Twitter is a stock that has lost money for anyone who bought in at the first day IPO price and still owns it. Its gone up, down, back up, then down again, up once more, and is now down below its opening price. It is getting clear that this is NOT a high growth stock like it was once viewed.
Now that CEO Dick Costolo is gone and replaced with original CEO Jack Dorsey, investors are really starting to wonder if anyone can come in and move this company forward. Twitter has a unique platform that is ingrained right along Facebook in all our consciousnesses. Whenever you see a Facebook logo, chances are that the Twitter logo will be right beside it.
Yet for all the name recognition Twitter has, it has still not been able to grow into a force big enough to make money and drive the stock price up. While Facebook is part of the vast majority of people’s lives, Twitter seems to appeal to a select few and the rest just don’t get it or see a need for it.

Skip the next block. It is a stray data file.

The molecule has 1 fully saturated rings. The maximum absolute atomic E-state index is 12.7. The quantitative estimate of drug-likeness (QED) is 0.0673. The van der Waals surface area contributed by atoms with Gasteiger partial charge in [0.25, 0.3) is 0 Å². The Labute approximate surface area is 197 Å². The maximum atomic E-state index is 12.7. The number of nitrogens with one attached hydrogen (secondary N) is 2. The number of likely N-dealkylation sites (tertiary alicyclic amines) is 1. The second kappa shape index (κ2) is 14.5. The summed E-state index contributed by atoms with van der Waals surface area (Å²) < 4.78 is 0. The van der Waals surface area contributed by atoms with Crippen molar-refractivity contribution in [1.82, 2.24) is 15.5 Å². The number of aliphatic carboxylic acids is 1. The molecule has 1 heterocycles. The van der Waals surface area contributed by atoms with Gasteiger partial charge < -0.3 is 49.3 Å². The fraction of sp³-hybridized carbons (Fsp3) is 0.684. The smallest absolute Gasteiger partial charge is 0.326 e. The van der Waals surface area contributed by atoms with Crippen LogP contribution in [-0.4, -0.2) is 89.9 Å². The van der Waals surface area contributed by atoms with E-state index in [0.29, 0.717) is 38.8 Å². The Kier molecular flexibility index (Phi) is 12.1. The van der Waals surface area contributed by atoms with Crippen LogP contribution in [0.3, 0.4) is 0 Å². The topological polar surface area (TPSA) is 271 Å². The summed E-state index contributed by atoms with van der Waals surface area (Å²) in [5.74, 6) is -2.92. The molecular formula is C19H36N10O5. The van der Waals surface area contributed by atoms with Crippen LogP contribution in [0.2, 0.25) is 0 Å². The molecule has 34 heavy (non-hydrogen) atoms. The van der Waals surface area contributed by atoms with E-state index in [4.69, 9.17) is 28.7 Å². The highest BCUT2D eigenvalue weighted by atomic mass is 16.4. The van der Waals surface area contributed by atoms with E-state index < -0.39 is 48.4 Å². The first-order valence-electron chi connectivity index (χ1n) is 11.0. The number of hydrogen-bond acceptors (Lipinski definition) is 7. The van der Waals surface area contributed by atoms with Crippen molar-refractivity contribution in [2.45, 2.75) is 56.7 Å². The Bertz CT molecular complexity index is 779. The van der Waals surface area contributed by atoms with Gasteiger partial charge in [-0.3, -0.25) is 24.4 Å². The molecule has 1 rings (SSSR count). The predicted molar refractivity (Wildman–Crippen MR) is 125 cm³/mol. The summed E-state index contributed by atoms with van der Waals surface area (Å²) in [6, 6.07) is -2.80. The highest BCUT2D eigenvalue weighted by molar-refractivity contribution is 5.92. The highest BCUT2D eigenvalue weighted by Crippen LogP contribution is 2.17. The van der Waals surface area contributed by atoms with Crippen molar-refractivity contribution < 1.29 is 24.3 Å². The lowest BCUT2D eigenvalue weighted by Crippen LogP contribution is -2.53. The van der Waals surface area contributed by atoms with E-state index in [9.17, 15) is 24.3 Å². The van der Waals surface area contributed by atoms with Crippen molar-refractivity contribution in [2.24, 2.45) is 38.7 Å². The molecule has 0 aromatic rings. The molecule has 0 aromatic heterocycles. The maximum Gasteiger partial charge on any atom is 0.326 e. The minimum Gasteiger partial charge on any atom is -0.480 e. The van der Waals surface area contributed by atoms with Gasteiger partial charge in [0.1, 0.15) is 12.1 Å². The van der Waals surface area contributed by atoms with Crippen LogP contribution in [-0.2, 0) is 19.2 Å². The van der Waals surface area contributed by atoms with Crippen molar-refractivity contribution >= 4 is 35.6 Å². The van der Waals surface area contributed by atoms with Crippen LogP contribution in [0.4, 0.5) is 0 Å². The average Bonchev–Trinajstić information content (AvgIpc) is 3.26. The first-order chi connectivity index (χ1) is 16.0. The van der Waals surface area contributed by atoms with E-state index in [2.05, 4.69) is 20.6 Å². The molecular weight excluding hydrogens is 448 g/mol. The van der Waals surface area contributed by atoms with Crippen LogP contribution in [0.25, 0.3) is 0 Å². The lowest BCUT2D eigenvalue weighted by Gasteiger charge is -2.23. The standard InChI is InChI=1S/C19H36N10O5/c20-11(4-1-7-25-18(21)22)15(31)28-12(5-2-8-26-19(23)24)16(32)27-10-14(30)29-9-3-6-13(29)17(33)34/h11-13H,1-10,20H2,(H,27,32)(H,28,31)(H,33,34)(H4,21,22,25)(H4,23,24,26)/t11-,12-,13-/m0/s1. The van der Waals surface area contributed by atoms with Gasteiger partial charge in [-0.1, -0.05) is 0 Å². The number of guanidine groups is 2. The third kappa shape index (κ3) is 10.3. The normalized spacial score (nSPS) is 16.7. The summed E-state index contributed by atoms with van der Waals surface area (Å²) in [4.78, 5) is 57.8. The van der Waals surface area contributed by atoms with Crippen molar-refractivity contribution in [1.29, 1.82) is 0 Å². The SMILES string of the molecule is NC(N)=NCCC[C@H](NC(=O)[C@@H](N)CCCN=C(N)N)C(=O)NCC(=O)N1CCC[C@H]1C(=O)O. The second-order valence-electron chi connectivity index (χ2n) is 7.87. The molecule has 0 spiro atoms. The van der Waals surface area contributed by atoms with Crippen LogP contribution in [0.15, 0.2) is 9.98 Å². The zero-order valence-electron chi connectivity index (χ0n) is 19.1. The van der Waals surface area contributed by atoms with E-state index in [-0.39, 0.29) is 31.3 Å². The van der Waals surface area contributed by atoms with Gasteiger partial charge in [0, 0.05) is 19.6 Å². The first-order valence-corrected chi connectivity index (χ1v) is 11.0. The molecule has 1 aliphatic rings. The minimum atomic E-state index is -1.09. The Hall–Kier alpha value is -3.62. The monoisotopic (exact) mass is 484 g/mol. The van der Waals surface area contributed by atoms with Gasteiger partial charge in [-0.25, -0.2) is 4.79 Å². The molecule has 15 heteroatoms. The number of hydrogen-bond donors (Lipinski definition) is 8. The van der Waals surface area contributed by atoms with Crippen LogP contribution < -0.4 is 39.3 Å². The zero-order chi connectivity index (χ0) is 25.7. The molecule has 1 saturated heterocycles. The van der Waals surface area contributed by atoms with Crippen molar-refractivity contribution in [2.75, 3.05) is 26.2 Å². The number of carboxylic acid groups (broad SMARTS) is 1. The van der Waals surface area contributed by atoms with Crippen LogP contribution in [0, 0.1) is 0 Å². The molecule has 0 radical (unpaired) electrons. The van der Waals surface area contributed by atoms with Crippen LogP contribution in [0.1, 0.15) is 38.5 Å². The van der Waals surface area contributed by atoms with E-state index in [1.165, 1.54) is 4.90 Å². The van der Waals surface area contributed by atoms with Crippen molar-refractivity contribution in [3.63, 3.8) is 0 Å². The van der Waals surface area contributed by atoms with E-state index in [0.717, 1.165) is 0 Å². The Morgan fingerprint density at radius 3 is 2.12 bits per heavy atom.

At this point, there is lots of talk about TWTR possibly being acquired by Facebook, Apple, or Google. It does seem like this is the most likely scenario as nothing the company does on its own seems to move it forward. Twitter is like half a company, not big enough to stand on its own and yet it still could clearly be an asset to one of the big three. It has a lot of value that might be tapped into and developed by a bigger company but on its own, Twitter seems to have ground to a halt.
If you want to buy TWTR stock, you must realize that you are taking on a great deal of risk. Even if the company is bought out, there is no guarantee it will be at a price much higher than you bought it for. And buying a stock just hoping and waiting for a buyout is one of the riskiest moves you can make. The stock may plummet further before any such negotiations take place and you might be stuck with a loser if it never happens.
There are a lot of egos involved whenever a startup like Twitter fails to produce the hoped for home run and those egos could get in the way of any proposed buyout. The higher-ups may want to prolong things much longer than they should just to prove Twitter can make it on its own. That is what I see as a potential obstacle if you buy the stock hoping for a buyout from a larger company with big pockets